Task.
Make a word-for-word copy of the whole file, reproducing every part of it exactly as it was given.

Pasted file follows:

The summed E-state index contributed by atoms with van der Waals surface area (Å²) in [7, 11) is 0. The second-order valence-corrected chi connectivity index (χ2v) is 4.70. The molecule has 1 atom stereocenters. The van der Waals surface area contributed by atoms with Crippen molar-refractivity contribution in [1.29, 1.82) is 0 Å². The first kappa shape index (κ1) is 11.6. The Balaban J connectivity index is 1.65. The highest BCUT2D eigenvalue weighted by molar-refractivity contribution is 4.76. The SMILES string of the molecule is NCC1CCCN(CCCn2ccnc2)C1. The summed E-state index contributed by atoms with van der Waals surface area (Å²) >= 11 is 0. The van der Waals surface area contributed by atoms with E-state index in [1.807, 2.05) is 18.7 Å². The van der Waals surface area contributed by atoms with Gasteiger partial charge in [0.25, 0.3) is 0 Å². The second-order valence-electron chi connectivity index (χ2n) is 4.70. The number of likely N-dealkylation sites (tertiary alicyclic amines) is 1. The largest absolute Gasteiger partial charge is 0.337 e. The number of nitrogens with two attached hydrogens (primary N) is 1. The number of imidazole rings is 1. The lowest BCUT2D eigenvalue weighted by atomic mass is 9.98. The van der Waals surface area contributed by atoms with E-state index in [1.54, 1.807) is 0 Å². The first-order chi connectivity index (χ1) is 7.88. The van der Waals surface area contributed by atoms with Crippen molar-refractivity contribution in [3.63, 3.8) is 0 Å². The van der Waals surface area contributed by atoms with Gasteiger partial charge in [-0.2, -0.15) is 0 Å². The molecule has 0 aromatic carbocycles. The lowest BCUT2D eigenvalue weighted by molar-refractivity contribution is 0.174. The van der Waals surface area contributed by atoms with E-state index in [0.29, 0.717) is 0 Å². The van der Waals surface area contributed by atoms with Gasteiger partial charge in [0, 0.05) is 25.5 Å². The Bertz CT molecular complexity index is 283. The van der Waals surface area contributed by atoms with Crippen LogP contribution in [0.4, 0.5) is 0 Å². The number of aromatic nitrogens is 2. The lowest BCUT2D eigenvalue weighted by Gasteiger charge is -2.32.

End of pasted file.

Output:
The summed E-state index contributed by atoms with van der Waals surface area (Å²) in [7, 11) is 0. The second-order valence-corrected chi connectivity index (χ2v) is 4.70. The molecule has 1 atom stereocenters. The van der Waals surface area contributed by atoms with Crippen molar-refractivity contribution in [1.29, 1.82) is 0 Å². The first kappa shape index (κ1) is 11.6. The Balaban J connectivity index is 1.65. The highest BCUT2D eigenvalue weighted by molar-refractivity contribution is 4.76. The SMILES string of the molecule is NCC1CCCN(CCCn2ccnc2)C1. The summed E-state index contributed by atoms with van der Waals surface area (Å²) >= 11 is 0. The van der Waals surface area contributed by atoms with E-state index in [1.807, 2.05) is 18.7 Å². The van der Waals surface area contributed by atoms with Gasteiger partial charge in [0.25, 0.3) is 0 Å². The second-order valence-electron chi connectivity index (χ2n) is 4.70. The number of likely N-dealkylation sites (tertiary alicyclic amines) is 1. The largest absolute Gasteiger partial charge is 0.337 e. The number of nitrogens with two attached hydrogens (primary N) is 1. The number of imidazole rings is 1. The lowest BCUT2D eigenvalue weighted by atomic mass is 9.98. The van der Waals surface area contributed by atoms with E-state index in [1.54, 1.807) is 0 Å². The first-order chi connectivity index (χ1) is 7.88. The van der Waals surface area contributed by atoms with Crippen molar-refractivity contribution in [3.63, 3.8) is 0 Å². The van der Waals surface area contributed by atoms with Gasteiger partial charge in [-0.2, -0.15) is 0 Å². The molecule has 0 aromatic carbocycles. The lowest BCUT2D eigenvalue weighted by molar-refractivity contribution is 0.174. The van der Waals surface area contributed by atoms with E-state index in [0.29, 0.717) is 0 Å². The van der Waals surface area contributed by atoms with Gasteiger partial charge in [0, 0.05) is 25.5 Å². The Bertz CT molecular complexity index is 283. The van der Waals surface area contributed by atoms with Crippen LogP contribution in [0.4, 0.5) is 0 Å². The number of aromatic nitrogens is 2. The lowest BCUT2D eigenvalue weighted by Gasteiger charge is -2.32.